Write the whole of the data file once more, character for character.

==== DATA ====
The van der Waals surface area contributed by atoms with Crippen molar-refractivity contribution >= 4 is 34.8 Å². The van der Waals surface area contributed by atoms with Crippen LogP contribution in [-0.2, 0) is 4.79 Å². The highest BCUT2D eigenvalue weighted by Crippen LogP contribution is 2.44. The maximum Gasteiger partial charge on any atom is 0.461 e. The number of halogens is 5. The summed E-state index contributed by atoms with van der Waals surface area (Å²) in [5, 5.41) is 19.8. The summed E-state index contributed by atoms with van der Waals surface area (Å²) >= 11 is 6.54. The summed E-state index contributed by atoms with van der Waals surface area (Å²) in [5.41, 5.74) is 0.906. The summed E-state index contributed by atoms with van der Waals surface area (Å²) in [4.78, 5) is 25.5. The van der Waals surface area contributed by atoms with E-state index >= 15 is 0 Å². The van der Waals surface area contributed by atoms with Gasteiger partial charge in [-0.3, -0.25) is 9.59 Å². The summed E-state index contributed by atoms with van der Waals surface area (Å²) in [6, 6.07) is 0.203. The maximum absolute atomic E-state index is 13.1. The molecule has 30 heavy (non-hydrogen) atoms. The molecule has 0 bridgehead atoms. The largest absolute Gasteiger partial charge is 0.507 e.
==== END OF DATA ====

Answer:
The van der Waals surface area contributed by atoms with Crippen molar-refractivity contribution >= 4 is 34.8 Å². The van der Waals surface area contributed by atoms with Crippen LogP contribution in [-0.2, 0) is 4.79 Å². The highest BCUT2D eigenvalue weighted by Crippen LogP contribution is 2.44. The maximum Gasteiger partial charge on any atom is 0.461 e. The number of halogens is 5. The summed E-state index contributed by atoms with van der Waals surface area (Å²) in [5, 5.41) is 19.8. The summed E-state index contributed by atoms with van der Waals surface area (Å²) >= 11 is 6.54. The summed E-state index contributed by atoms with van der Waals surface area (Å²) in [5.41, 5.74) is 0.906. The summed E-state index contributed by atoms with van der Waals surface area (Å²) in [4.78, 5) is 25.5. The van der Waals surface area contributed by atoms with E-state index >= 15 is 0 Å². The van der Waals surface area contributed by atoms with Gasteiger partial charge in [-0.3, -0.25) is 9.59 Å². The summed E-state index contributed by atoms with van der Waals surface area (Å²) in [6, 6.07) is 0.203. The maximum absolute atomic E-state index is 13.1. The molecule has 30 heavy (non-hydrogen) atoms. The molecule has 0 bridgehead atoms. The largest absolute Gasteiger partial charge is 0.507 e.